As mothers we want our children to be the best they can be; we want them to develop their brains and talents to the fullest potential they can, and we work to make sure they do their best in school. But what about their emotional IQ?
My son is an amazing human being. He’s smart and logical, and the things he says and knows blow my mind.
But, he is not the most emotionally sensitive child of his peer group. As a mother who has a bleeding heart, it’s been hard for me to watch his very blunt, very analytical responses to things that have brought me to tears. He does well in school, and for that, I am glad, but as a mother, I want him to do well as a human.
I’ve set out to purposely work on developing his emotional IQ.
Emotional intelligence/emotional quotient is the ability of one to identify, evaluate, control and express emotions. While we may be thankful that our children may have high intelligence levels, that does not always mean they have high levels of social intelligence, and that’s just as important to function in groups, and in life.
One of the best books I’ve ever read is The Whole Brained Child, written by Dr. Daniel Siegel and Dr. Tina Bryson. The book shows parents how a child’s brain works with different parts to make emotional and logical choices and discoveries and teaches in really applicable ways how to help nurture your child’s entire brain. It helps parents develop a child’s intellectual and emotional intelligence together, so they see and live life in a more balanced way. It also helps parents like me understand their children.
Research says strong emotional intelligence is important for children to be happier in their lives and successes. Not only does a higher emotional IQ help children function in their lives better, but it also helps them function with others better too.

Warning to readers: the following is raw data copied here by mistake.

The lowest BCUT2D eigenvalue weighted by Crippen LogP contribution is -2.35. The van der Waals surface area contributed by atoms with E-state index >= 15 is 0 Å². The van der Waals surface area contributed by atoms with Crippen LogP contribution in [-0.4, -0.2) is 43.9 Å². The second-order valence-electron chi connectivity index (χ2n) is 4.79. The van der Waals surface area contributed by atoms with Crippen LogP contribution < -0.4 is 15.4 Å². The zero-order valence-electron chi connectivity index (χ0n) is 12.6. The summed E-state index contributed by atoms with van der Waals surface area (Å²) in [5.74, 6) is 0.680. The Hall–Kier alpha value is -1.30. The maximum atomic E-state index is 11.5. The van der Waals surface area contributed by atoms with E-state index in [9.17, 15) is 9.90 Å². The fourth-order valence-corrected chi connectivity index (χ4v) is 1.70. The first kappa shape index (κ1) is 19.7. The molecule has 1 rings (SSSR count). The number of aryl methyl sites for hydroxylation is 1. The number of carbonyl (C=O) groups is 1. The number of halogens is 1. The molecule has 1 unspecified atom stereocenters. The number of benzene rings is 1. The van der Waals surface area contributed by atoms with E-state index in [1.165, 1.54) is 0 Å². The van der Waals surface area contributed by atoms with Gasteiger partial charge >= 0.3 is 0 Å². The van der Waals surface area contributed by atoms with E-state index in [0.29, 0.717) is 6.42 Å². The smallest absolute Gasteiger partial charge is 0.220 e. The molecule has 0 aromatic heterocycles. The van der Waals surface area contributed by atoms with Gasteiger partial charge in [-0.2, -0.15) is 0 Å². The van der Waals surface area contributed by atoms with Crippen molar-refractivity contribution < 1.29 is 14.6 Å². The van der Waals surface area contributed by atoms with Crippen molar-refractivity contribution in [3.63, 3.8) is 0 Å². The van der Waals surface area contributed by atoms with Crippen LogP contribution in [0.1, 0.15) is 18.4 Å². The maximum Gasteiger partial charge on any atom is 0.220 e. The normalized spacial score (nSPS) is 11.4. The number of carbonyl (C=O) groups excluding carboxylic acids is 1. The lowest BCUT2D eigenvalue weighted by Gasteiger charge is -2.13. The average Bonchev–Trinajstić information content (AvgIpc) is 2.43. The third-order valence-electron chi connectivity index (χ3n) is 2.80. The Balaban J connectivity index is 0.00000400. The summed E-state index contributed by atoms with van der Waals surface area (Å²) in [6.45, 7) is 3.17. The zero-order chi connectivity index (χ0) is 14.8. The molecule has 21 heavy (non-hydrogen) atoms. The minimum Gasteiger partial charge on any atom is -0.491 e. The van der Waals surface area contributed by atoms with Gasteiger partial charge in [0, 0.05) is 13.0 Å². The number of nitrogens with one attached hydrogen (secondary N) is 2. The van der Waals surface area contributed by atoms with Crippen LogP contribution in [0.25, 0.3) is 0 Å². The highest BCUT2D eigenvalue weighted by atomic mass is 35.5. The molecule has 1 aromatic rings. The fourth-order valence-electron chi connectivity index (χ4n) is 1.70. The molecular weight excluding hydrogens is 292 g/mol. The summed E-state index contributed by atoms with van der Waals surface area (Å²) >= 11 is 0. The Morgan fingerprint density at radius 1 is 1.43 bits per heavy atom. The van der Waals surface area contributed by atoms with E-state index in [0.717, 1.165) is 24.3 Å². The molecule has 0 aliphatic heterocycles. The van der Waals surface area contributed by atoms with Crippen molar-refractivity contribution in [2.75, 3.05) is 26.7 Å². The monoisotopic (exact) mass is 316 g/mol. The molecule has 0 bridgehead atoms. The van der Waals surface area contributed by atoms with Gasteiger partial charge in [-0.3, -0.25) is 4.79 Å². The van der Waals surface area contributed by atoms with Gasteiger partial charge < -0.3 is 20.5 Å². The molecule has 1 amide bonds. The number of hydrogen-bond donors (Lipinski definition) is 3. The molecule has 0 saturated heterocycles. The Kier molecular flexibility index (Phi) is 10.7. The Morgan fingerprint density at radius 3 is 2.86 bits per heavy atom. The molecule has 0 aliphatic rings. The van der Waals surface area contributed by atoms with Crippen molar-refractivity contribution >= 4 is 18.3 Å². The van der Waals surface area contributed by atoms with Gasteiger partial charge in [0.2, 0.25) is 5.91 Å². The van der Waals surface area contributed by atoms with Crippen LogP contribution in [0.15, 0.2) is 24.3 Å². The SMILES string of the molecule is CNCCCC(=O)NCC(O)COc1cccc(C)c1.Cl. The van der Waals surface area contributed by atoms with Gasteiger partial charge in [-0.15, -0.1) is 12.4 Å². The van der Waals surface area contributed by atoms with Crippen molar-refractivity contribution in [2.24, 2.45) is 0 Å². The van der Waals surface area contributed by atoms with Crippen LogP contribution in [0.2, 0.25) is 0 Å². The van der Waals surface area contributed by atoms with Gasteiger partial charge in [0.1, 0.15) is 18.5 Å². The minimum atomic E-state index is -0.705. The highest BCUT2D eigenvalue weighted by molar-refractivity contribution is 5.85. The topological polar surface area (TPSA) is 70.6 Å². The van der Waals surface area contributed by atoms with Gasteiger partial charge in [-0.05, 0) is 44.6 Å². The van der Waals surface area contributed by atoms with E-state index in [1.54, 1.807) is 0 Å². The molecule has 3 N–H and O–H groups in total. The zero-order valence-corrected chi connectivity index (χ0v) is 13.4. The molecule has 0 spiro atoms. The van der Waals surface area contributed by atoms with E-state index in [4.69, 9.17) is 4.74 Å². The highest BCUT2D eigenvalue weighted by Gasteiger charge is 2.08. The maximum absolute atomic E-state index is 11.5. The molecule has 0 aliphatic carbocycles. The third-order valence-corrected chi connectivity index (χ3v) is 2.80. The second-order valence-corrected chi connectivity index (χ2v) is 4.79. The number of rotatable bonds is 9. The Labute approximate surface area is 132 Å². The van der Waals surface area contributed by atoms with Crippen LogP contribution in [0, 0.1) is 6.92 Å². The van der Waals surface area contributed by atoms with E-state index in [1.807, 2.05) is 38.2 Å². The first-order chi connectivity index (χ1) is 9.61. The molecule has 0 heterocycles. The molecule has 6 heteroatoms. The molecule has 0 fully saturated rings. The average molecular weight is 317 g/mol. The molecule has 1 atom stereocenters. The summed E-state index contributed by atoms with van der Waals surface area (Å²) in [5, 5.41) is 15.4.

Experts suggest the first and most important thing a parent can do is to model empathetic/sympathetic behaviors themselves, while also acknowledging their children may have very different perspectives on a situation.
For me, I often have to tell my son that while he may not find something sad/hurtful/uncomfortable, etc., others may and we want to be able to understand and comfort them too. Helping our children develop strong emotional IQs comes best when we work not to tell them their feelings are wrong, but to continue to model different, more emotionally sensitive and aware emotions on a regular basis.
We can do this by helping them recognize their various feelings and talking about them — how they may be similar or different to ours and how others might feel as well. The more opportunity we give our children to work through their emotions, whatever they are, with us as safe places to turn, the easier they’ll feel expressing honest emotions and regulating them for the situation they are in.
And if you’re like me, and wonder sometimes if you’re raising a little robot, experts recommend role playing various situations where empathy/sympathy/understanding would be warranted.
When you see the homeless man on the street, talk about what feelings the man may be having and how we may be able to do something to help. Vary situations where you may be able to make a difference (for example, we can offer the homeless man one of our blessing bags) with ones in which you can’t, but you can talk through emotions with them (for instance, an animal that has been hit on the side of the road will not survive) so that they have experience with problem-solving in a sensitive way.
Often, we shy away from our children’s emotions because as they are immature, they’re often wildly ranging and sometimes more than we fear we can handle. But taking a few deep breaths and working through emotional situations with our children can teach them how to do the same things in situations where we aren’t around to help.
Dr. Bryson has some really great videos that you can check out if you are looking for more ways to help your child develop these very important skills!
Photo Credit: Lordn / Shutterstock